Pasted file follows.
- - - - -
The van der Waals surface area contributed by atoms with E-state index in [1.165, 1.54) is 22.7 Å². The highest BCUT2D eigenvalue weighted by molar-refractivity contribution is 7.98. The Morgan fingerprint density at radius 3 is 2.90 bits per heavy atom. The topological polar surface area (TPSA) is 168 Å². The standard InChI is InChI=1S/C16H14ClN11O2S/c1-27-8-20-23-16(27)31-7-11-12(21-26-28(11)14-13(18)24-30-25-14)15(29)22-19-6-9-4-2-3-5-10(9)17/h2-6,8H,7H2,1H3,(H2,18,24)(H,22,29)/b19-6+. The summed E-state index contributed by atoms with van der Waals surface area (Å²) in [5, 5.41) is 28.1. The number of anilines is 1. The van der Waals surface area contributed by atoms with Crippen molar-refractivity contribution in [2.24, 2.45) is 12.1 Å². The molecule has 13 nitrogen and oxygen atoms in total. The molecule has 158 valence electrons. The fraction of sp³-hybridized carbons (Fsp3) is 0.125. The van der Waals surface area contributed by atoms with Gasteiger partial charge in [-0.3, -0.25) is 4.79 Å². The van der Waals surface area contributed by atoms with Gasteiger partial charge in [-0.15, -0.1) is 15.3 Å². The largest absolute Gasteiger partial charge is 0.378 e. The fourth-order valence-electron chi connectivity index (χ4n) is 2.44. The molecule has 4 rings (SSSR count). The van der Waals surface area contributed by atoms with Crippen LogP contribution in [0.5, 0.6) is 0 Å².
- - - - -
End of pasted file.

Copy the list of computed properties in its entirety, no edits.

The van der Waals surface area contributed by atoms with E-state index in [1.165, 1.54) is 22.7 Å². The highest BCUT2D eigenvalue weighted by molar-refractivity contribution is 7.98. The Morgan fingerprint density at radius 3 is 2.90 bits per heavy atom. The topological polar surface area (TPSA) is 168 Å². The standard InChI is InChI=1S/C16H14ClN11O2S/c1-27-8-20-23-16(27)31-7-11-12(21-26-28(11)14-13(18)24-30-25-14)15(29)22-19-6-9-4-2-3-5-10(9)17/h2-6,8H,7H2,1H3,(H2,18,24)(H,22,29)/b19-6+. The summed E-state index contributed by atoms with van der Waals surface area (Å²) in [5, 5.41) is 28.1. The number of anilines is 1. The van der Waals surface area contributed by atoms with Crippen molar-refractivity contribution in [2.24, 2.45) is 12.1 Å². The molecule has 13 nitrogen and oxygen atoms in total. The molecule has 158 valence electrons. The fraction of sp³-hybridized carbons (Fsp3) is 0.125. The van der Waals surface area contributed by atoms with Gasteiger partial charge in [-0.3, -0.25) is 4.79 Å². The van der Waals surface area contributed by atoms with Gasteiger partial charge in [-0.15, -0.1) is 15.3 Å². The largest absolute Gasteiger partial charge is 0.378 e. The fourth-order valence-electron chi connectivity index (χ4n) is 2.44. The molecule has 4 rings (SSSR count). The van der Waals surface area contributed by atoms with Crippen LogP contribution in [0.5, 0.6) is 0 Å².